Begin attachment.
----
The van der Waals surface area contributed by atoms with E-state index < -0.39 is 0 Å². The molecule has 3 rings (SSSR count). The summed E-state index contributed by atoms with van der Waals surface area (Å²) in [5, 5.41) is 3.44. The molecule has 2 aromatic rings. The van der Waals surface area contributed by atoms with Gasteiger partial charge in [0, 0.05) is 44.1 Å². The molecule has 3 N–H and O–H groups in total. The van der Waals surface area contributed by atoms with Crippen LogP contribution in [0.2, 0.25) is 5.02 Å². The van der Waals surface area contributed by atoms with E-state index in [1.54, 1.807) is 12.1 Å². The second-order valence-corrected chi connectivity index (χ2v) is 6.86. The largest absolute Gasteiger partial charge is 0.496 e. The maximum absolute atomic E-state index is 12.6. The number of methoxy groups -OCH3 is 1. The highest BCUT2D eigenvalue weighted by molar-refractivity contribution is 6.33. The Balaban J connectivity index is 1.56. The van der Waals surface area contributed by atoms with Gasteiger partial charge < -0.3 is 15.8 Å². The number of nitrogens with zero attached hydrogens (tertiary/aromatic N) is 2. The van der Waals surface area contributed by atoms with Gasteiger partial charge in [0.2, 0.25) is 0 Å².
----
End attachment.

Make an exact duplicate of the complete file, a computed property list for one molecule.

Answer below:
The van der Waals surface area contributed by atoms with E-state index < -0.39 is 0 Å². The molecule has 3 rings (SSSR count). The summed E-state index contributed by atoms with van der Waals surface area (Å²) in [5, 5.41) is 3.44. The molecule has 2 aromatic rings. The van der Waals surface area contributed by atoms with Gasteiger partial charge in [0, 0.05) is 44.1 Å². The molecule has 3 N–H and O–H groups in total. The van der Waals surface area contributed by atoms with Crippen LogP contribution in [0.2, 0.25) is 5.02 Å². The van der Waals surface area contributed by atoms with E-state index in [1.54, 1.807) is 12.1 Å². The second-order valence-corrected chi connectivity index (χ2v) is 6.86. The largest absolute Gasteiger partial charge is 0.496 e. The maximum absolute atomic E-state index is 12.6. The number of methoxy groups -OCH3 is 1. The highest BCUT2D eigenvalue weighted by molar-refractivity contribution is 6.33. The Balaban J connectivity index is 1.56. The van der Waals surface area contributed by atoms with Gasteiger partial charge < -0.3 is 15.8 Å². The number of nitrogens with zero attached hydrogens (tertiary/aromatic N) is 2. The van der Waals surface area contributed by atoms with Gasteiger partial charge in [0.2, 0.25) is 0 Å².